Mr. Alan Williams (Swansea, West): May I congratulate my right hon. Friend on his statement? As he said, it represents a victory for the Public Accounts Committee in a battle that it has fought for well over 10 years. His remarks about quangos, companies and validation represent a notable addition to parliamentary accountability, for which I thank him.

I hope that my right hon. Friend will not think me churlish if I echo one of the points made by the hon. Member for Buckingham (Mr. Bercow) about the BBC. It is unfortunate that he has not seen his way to agreeing with Sharman, who was himself echoing the recommendations of the current chairman of the BBC before he suffered his conversion on the way back from Damascus. I hope that if we advance further arguments in support of the recommendations, he will at least indicate that he is willing to listen to them as positively as he listened to previous arguments.

Mr. Smith: I thank my right hon. Friend for his welcome for our proposals. I should like to place on record my appreciation and that of the House for all his work on this agenda over the years.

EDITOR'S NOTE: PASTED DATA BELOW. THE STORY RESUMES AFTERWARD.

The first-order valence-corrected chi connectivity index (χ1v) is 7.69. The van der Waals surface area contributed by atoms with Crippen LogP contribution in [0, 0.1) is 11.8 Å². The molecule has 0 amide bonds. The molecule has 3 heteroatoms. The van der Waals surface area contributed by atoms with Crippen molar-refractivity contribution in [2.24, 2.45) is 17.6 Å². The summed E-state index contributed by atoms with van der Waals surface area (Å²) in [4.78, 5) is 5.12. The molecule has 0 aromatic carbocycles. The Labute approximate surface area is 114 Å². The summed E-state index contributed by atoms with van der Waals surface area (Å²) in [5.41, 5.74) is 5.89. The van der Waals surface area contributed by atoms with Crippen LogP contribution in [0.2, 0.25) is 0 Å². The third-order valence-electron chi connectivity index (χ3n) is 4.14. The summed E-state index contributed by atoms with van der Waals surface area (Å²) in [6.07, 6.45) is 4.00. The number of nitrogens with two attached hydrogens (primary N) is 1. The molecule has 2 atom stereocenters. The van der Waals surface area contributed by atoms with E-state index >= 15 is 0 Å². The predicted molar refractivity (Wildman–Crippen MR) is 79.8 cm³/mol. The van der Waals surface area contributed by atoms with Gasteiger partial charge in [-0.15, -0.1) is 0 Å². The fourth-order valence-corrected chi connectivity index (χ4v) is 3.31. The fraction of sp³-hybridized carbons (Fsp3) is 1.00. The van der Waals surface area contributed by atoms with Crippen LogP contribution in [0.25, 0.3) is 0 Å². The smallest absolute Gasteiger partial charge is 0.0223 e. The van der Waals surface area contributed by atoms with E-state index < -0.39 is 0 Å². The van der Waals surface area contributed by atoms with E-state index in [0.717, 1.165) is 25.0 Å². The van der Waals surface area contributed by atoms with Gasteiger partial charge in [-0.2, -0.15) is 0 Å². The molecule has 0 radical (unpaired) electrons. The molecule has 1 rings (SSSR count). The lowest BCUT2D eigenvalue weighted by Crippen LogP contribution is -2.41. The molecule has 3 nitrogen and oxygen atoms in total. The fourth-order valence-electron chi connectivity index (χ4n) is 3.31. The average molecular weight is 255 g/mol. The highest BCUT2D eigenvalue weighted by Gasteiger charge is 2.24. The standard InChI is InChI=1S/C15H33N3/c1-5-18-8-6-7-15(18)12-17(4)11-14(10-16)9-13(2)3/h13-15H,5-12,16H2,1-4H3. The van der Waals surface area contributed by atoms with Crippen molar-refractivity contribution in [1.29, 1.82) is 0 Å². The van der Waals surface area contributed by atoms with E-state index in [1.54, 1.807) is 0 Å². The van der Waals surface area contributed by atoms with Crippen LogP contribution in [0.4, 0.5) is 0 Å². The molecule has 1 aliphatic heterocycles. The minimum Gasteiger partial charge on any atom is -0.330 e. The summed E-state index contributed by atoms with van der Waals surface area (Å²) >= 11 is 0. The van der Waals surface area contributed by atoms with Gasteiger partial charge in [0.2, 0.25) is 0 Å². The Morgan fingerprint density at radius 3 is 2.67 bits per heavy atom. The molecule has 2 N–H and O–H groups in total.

I would never consider any of my right hon. Friend's remarks churlish. I clarified the position on the BBC in my earlier response. The fact that we have made these proposals proves that we are listening. At an early stage of the procedure, I was the only Minister in living memory to appear before the Public Accounts Committee, where I

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said that with goodwill and co-operation on all sides we could make substantial progress on these matters of mutual concern. That is exactly what we have done today.

Mr. Edward Davey (Kingston and Surbiton): I wholeheartedly welcome almost all the Chief Secretary's statement. In effect, he has announced the Government's complete acceptance of the arguments that I and hon. Members on both sides of the House raised two years ago during the passage of the Government Resources and Accounts Act 2000.

I join the Chief Secretary in congratulating my noble Friend Lord Sharman. Does he agree that his announcement is an important victory for Parliament, and that he should therefore continue to work closely with hon. Members as he implements the new regime as speedily as possible?

As for the detail, will the Chief Secretary say more about the Government's proposals for auditing performance measures? Sharman and the Government both favour a step-by-step approach to introducing the external validation of performance information. Will he give a more detailed timetable for full implementation? His statement suggests that the Government are limiting the definition of performance measures to public service agreements, yet surely external validation should cover all relevant public performance measures if we are to have confidence in such figures.